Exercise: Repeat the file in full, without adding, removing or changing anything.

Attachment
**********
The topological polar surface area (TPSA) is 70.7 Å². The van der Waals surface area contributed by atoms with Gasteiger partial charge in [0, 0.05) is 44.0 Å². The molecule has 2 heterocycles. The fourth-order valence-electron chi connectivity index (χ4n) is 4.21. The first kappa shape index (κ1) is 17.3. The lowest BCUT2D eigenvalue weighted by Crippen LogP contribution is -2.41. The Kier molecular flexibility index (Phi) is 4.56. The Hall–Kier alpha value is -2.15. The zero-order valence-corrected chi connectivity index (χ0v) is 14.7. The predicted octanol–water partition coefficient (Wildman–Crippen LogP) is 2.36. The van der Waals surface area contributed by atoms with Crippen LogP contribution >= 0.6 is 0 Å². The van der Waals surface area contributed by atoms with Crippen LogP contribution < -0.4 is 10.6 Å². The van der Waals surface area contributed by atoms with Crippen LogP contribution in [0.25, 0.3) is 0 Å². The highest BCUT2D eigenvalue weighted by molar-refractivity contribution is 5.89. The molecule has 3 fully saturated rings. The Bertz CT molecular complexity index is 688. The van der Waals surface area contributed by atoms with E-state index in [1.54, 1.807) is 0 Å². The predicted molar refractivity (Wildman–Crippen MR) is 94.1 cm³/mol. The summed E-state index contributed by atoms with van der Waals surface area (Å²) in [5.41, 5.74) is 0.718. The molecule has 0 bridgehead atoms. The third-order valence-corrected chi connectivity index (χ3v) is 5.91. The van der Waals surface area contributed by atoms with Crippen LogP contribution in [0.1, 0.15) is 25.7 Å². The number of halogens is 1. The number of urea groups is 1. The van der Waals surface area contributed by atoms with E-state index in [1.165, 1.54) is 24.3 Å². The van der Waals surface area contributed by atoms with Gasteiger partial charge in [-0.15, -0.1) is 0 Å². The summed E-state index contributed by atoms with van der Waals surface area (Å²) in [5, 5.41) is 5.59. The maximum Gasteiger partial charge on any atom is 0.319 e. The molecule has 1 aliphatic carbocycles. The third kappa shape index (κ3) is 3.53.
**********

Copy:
The topological polar surface area (TPSA) is 70.7 Å². The van der Waals surface area contributed by atoms with Gasteiger partial charge in [0, 0.05) is 44.0 Å². The molecule has 2 heterocycles. The fourth-order valence-electron chi connectivity index (χ4n) is 4.21. The first kappa shape index (κ1) is 17.3. The lowest BCUT2D eigenvalue weighted by Crippen LogP contribution is -2.41. The Kier molecular flexibility index (Phi) is 4.56. The Hall–Kier alpha value is -2.15. The zero-order valence-corrected chi connectivity index (χ0v) is 14.7. The predicted octanol–water partition coefficient (Wildman–Crippen LogP) is 2.36. The van der Waals surface area contributed by atoms with Crippen LogP contribution >= 0.6 is 0 Å². The van der Waals surface area contributed by atoms with Crippen LogP contribution < -0.4 is 10.6 Å². The van der Waals surface area contributed by atoms with Crippen LogP contribution in [0.25, 0.3) is 0 Å². The highest BCUT2D eigenvalue weighted by molar-refractivity contribution is 5.89. The molecule has 3 fully saturated rings. The Bertz CT molecular complexity index is 688. The van der Waals surface area contributed by atoms with E-state index in [1.54, 1.807) is 0 Å². The predicted molar refractivity (Wildman–Crippen MR) is 94.1 cm³/mol. The summed E-state index contributed by atoms with van der Waals surface area (Å²) in [5.41, 5.74) is 0.718. The molecule has 0 bridgehead atoms. The third-order valence-corrected chi connectivity index (χ3v) is 5.91. The van der Waals surface area contributed by atoms with Crippen LogP contribution in [0.1, 0.15) is 25.7 Å². The number of halogens is 1. The number of urea groups is 1. The van der Waals surface area contributed by atoms with E-state index in [1.165, 1.54) is 24.3 Å². The van der Waals surface area contributed by atoms with Gasteiger partial charge in [-0.15, -0.1) is 0 Å². The summed E-state index contributed by atoms with van der Waals surface area (Å²) in [5, 5.41) is 5.59. The maximum Gasteiger partial charge on any atom is 0.319 e. The molecule has 1 aliphatic carbocycles. The third kappa shape index (κ3) is 3.53.